Dracontomelon dao (PROSEA)
Dracontomelon dao (Blanco) Merr. & Rolfe
- Protologue: Philipp. Journ. Sci., Bot. 3: 108 (1908).
- Family: Anacardiaceae
- Dracontomelon mangiferum (Blume) Blume (1850),
- Dracontomelon sylvestre Blume (1850),
- Dracontomelon puberulum Miq. (1861),
- Dracontomelon edule (Blanco) Skeels (1912).
- Indonesia: dahu, dau (Java), singkuang (Kalimantan), dar, basuong (Irian Jaya)
- Malaysia: sengkuang (Peninsular, Sabah), unkawang (Sarawak), sarunsab (Dusun, Sabah)
- Papua New Guinea: New Guinea walnut (general), mon (Pidgin)
- Philippines: dao (general), peldao, maliyan (Tagalog)
- Thailand: ka-kho, sang-kuan (peninsular), phrachao ha phra ong (Chiang Mai).
India, Burma (Myanmar), Thailand, Cambodia, southern China, thoughout the Malesian area towards the Solomon Islands. Sometimes planted in villages.
D. dao is the main source of dao timber (see genus page). The timber is soft, moderately heavy, not very durable but used for veneers, furniture, boxes, matches. The tree is planted as an ornamental in roadside plantings. The fruit is edible but considered inferior and eaten mostly by children; the kernel of the seed is also edible. Locally, flowers and leaves are cooked and eaten as a vegetable (Papua New Guinea), and they may also be used as food flavouring (the Moluccas), or medicinally (e.g. in Papua New Guinea). The bark is occasionally used in traditional medicine against dysentery (e.g. in Malaysia) or to provoke abortion.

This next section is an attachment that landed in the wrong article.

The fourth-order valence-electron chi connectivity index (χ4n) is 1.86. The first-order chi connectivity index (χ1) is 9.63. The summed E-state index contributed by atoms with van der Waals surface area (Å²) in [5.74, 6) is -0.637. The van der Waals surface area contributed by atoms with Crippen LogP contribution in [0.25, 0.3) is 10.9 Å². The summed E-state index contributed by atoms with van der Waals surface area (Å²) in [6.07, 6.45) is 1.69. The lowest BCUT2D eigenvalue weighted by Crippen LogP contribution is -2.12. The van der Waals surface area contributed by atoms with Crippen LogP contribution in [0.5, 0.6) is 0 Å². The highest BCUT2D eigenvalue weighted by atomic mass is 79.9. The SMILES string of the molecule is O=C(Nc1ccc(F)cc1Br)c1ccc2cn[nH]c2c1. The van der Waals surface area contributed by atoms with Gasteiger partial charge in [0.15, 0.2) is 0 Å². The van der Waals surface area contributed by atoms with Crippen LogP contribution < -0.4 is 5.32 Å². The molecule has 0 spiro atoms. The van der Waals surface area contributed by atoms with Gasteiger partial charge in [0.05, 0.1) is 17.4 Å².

- A large deciduous tree up to 45(-55) m tall, bole branchless for up to 20(-25) m, up to 100(-150) cm in diameter, with narrow buttresses up to 6 m high, bark surface irregularly scaly, greyish-brown with brown or greenish patches, inner bark pink to red.
- Leaf rachis 6-25(-44) cm long, leaflets (7-)9-19, alternate to opposite, 4.5-20(-27) cm × 2-7(-10.5) cm, glabrous or sometimes pubescent below, with hairy domatia.
- Flowers 7-10 mm long, whitish, in panicles of up to 50 cm long, disk puberulous.
- Fruit a globose drupe, ca. 4 cm in diameter, dingy brown, 5-celled.
D. dao occurs in primary or secondary evergreen to semi-deciduous forest in areas with high rainfall or less frequently in areas with a short dry season where it is deciduous or partly so. It is found scattered on clayey to stony soils, at 0-500(-1000) m altitude. The density of the wood is (330-)370-790 kg/m3 at 15% moisture content. See also the table on wood properties.
- Flore du Cambodge, du Laos et du Vietnam (various authors), 1960-. Vol. 1-24. Muséum National d'Histoire Naturelle, Paris.
- van Steenis, C.G.G.J. et al. (Editors), 1950-. Flora Malesiana. Series 1. Vol. 1, 4-10. Centre for Research and Development in Biology, Bogor, Indonesia, and Rijksherbarium, Leiden, the Netherlands. Kluwer Academic Publishers, Dordrecht, Boston, London.
60, 62, 68, 69, 77, 78, 104, 125, 145, 162, 163, 176, 192, 225, 234, 261, 266, 271, 272, 278, 303, 330, 331, 334, 404, 453, 465, 526, 527, 544, 574, 595, 607, 655, 660, 703, 705, 709, 711, 727, 728, 731. timbers
P.C.M. Jansen, J. Jukema, L.P.A. Oyen, T.G. van Lingen